This is my neighborhood.
And this is my house.
I’m kidding! But it’s close. We moved to a fantastic neighborhood last March and were overwhelmed with how friendly everyone is. I can’t count how many cheerful neighbors delivered homemade cookies and introduced themselves after we moved in. I joked that it was almost creepy. “Everyone is so friendly! It’s kind of weird,” I said. I even referenced the scene from She’s Having a Baby above. Everyone smiles and says hello as they walk their dogs (and even clean up after them when they poop – after the dogs poop, just to be clear). And everyone waves as they drive by. Kids from all over the neighborhood congregate in our cul-de-sac to ride their scooters and climb the neighbor’s tree. This is suburbia. And the thing about suburbia is everyone has manicured lawns. Except us. Our house is the armpit of our suburban oasis.
Excuses [admittedly the epitome of first world problems]: We moved before putting our old house on the market so we had to maintain two houses for almost six months. Not to mention the time spent unpacking and settling in at the new place in addition to life with a family, full-time jobs, and our son’s health issues. I had foot surgery in September which complicated things for several more months.
We hired a couple of teenagers to mow since my husband was our family’s only capable parent and sole chauffeur, housekeeper, and cook during my foot recovery; but that was the extent of the lawn care last year. Winter came and everything turned brown as expected. Then spring came and things all around us turned green. “What happened to the yard?” my husband and I quizzed each other repeatedly during the entire month of April. I think we both suspected the other of secretly torching sections of the lawn behind the other’s back. I guess pure neglect is what happened to the yard because it looks like crap, and I know neither of us had time or reason to sabotage it. So far this spring, the neighbors have all had freshly cut lawns with that pretty diamond-pattern each week while we had multiplying bare spots, overgrown landscape beds, empty planters, and last year’s dead stocks on perennials.
Solution: We got our butts outside Sunday afternoon and whipped everything into shape – except for the lawn, that is. (It’s to the point it requires professionals, and they have already been scheduled.) My husband planted numerous colorful flowers while I destroyed anything and everything that didn’t belong. We’ll be in prime condition soon! (fingers crossed!) Of course, today was known as “Tornado Tuesday” in my neck of the woods so we’ll see what’s left tomorrow.
I love doing yard work. It’s really one of my favorite things. I love nearly everything about it. It’s one of the few times you can constructively use brute force to accomplish something of great beauty. While it can actually be quite destructive while you’re pulling and moving things around, using muscles you didn’t realize you had, there’s a tremendous sense of accomplishment when it’s all said and done. I mean, I love not being able to extend my arms or stand fully erect for the following three days. Ah, the rewarding results [and twinges] of manual labor.
Nature is fascinating and surprising. It’s amazing how some of the littlest weeds have the longest, deepest roots that won’t give for anything while some larger shrubs have shallow, weak roots that release with the gentlest tug by a gloved hand. You have no idea where the roots are under the soil until you start to pull. I’m always intrigued by the tiny clumps of dirt on the surface as they start to roll and slide as the soil beneath is disturbed. Then suddenly the root breaks free and you fall on your butt or slam into the house because you’re still pulling with all your might. You take a glance around to see if any of the neighbors might have seen then laugh at yourself as you spit out the clumps of mud that flung into your face when the tension snapped. Ah, nature, you have such a great sense of humor while teaching us so much about the laws of physics.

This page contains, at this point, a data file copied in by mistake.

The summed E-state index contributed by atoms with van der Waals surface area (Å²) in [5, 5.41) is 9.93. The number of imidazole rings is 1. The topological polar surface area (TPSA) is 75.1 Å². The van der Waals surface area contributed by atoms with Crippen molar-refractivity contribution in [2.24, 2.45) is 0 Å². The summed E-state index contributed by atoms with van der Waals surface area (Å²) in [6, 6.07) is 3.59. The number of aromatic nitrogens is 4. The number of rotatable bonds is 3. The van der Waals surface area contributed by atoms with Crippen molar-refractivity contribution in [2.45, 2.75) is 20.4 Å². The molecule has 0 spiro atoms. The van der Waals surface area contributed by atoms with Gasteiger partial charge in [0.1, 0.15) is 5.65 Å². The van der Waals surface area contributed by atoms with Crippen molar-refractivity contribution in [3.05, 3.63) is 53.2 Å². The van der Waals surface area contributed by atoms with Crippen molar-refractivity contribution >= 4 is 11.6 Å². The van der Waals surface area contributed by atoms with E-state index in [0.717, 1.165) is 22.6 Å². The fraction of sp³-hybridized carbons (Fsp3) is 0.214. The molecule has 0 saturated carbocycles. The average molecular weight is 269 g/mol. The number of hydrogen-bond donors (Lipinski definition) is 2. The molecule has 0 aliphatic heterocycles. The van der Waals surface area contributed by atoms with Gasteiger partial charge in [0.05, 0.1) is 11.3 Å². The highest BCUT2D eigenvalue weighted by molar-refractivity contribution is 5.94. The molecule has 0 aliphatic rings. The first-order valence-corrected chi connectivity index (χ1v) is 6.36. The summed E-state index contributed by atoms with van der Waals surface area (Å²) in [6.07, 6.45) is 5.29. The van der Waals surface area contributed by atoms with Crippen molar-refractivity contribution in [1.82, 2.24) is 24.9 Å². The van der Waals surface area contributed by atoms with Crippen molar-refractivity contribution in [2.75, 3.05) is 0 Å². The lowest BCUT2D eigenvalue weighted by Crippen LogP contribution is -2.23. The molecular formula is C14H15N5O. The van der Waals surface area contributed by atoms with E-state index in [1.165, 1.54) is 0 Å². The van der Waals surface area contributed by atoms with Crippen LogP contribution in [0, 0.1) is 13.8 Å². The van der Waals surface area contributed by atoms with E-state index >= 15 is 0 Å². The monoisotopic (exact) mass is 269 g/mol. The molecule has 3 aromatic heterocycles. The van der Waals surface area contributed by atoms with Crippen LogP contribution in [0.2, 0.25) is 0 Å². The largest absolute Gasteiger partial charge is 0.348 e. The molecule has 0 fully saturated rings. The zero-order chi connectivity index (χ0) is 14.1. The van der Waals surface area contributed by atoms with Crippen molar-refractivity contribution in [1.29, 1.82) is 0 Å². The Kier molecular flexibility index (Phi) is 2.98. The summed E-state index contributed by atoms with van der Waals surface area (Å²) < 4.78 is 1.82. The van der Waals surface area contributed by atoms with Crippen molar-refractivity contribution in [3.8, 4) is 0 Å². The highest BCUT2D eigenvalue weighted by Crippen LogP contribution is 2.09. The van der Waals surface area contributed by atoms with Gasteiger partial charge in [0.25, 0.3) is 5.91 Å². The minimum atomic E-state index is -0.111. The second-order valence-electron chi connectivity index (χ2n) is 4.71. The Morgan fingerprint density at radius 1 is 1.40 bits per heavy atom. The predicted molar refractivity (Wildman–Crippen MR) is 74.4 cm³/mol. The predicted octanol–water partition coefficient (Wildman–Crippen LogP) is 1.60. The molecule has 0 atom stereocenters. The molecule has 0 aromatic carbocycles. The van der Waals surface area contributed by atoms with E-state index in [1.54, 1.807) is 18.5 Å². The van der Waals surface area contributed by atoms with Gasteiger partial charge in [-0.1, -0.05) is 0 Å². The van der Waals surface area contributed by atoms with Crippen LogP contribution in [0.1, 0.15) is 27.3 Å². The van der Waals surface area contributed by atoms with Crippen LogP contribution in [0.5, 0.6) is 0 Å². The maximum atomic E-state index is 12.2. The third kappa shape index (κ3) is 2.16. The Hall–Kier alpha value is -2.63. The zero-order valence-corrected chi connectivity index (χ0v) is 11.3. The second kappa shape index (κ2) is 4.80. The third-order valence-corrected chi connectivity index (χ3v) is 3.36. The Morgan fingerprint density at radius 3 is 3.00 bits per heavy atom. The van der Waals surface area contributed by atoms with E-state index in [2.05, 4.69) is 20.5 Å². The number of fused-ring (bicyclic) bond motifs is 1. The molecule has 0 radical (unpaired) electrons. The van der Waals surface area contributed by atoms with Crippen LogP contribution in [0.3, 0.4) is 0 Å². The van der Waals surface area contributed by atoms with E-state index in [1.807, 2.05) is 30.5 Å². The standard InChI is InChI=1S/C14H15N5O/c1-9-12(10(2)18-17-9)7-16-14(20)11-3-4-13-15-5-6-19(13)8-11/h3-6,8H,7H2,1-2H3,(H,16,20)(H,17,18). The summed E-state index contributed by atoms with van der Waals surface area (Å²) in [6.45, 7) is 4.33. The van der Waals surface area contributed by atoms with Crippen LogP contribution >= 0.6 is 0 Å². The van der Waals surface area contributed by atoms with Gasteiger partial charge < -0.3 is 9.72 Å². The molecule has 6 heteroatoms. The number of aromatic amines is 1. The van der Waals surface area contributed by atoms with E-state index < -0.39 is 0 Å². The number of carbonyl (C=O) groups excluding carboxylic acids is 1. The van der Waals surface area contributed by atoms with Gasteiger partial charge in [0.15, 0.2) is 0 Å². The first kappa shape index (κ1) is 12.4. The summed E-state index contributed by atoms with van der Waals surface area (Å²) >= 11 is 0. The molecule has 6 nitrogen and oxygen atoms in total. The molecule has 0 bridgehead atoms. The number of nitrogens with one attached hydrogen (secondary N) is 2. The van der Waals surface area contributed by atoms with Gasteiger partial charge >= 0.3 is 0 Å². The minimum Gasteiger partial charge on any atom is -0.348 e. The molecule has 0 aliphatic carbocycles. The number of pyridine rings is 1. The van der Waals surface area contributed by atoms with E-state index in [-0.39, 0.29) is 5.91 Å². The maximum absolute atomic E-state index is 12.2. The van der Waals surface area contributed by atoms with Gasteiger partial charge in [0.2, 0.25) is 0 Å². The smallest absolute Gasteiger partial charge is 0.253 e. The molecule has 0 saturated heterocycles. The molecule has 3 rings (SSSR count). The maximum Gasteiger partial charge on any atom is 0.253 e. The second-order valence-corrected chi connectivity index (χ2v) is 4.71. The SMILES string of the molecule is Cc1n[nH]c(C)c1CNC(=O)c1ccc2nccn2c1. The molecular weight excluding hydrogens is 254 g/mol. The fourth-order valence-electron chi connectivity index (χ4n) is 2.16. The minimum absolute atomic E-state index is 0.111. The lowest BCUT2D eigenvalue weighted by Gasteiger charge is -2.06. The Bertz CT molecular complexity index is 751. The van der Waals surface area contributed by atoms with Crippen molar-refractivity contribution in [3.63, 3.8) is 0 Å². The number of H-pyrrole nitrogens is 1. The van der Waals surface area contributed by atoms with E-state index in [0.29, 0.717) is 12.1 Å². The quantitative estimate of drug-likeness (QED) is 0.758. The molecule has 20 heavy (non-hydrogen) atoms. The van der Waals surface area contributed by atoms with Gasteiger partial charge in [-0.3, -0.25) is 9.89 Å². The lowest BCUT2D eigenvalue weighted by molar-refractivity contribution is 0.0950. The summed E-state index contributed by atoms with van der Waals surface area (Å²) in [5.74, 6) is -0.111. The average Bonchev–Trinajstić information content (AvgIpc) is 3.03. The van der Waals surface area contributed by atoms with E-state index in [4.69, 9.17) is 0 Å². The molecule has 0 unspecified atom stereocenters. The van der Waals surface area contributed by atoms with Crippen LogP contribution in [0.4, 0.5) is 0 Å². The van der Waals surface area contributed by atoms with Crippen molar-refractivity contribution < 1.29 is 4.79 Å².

I love the smells of freshly cut bushes and plants. The sweetness, almost sickening at times, invisibly fills the air with each snip of the pruning shears. Each plant has its own unique scent. When you brush your bare skin against the unassuming milky white substance oozing from the freshly cut ends, you don’t even notice because you’re too busy focusing on the pleasant fragrance and the giant ant colony you just disturbed. It’s only later while dotting Calamine lotion all over the flaming red rash that you remember nature’s powerful defenses. Ah, yes, we must remember Mother Nature while soft and beautiful at times can also be a bit defensive and prickly. She’s a finicky one! Tricky, tricky!
And then, of course, there are the little surprises like the garden shed which is now serving as a rodent hostel. We hadn’t yet cleared out the crap – and I do literally mean crap – left behind by the pack rat we had exterminated (er, I mean “caught and released into a nearby field”) last fall. Now my husband tells me a squirrel family has taken up residence. He literally just shut the door and said, “we’ll have to deal with that later.” It’s such a good feeling knowing that as the torrential rains and winds hammer anything left exposed tonight, a nest of blind, hairless, infant squirrels are nestled safe and sound in the shed in our backyard, undoubtedly sealing their futures to terrorize the neighborhood.